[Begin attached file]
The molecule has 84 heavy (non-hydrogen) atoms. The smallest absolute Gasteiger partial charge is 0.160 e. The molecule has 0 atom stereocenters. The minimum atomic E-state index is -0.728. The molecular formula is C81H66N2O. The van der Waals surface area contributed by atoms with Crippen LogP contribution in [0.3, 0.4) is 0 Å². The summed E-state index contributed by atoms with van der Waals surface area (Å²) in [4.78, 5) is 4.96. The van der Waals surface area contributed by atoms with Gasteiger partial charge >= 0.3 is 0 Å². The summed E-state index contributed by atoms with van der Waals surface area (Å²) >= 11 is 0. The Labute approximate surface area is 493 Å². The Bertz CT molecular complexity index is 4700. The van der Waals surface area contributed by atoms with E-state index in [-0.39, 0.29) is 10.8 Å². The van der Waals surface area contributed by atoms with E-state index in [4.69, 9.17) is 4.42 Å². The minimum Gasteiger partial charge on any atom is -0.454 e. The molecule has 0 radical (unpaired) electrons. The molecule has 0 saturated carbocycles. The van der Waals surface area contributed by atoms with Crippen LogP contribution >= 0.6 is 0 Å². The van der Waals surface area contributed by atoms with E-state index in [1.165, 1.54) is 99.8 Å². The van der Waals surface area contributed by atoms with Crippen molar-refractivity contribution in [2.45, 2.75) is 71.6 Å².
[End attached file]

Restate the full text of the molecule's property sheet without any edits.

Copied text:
The molecule has 84 heavy (non-hydrogen) atoms. The smallest absolute Gasteiger partial charge is 0.160 e. The molecule has 0 atom stereocenters. The minimum atomic E-state index is -0.728. The molecular formula is C81H66N2O. The van der Waals surface area contributed by atoms with Crippen LogP contribution in [0.3, 0.4) is 0 Å². The summed E-state index contributed by atoms with van der Waals surface area (Å²) in [4.78, 5) is 4.96. The van der Waals surface area contributed by atoms with Gasteiger partial charge >= 0.3 is 0 Å². The summed E-state index contributed by atoms with van der Waals surface area (Å²) >= 11 is 0. The Labute approximate surface area is 493 Å². The Bertz CT molecular complexity index is 4700. The van der Waals surface area contributed by atoms with E-state index in [-0.39, 0.29) is 10.8 Å². The van der Waals surface area contributed by atoms with E-state index in [4.69, 9.17) is 4.42 Å². The minimum Gasteiger partial charge on any atom is -0.454 e. The molecule has 0 radical (unpaired) electrons. The molecule has 0 saturated carbocycles. The van der Waals surface area contributed by atoms with Crippen LogP contribution >= 0.6 is 0 Å². The van der Waals surface area contributed by atoms with E-state index in [1.165, 1.54) is 99.8 Å². The van der Waals surface area contributed by atoms with Crippen molar-refractivity contribution in [2.45, 2.75) is 71.6 Å².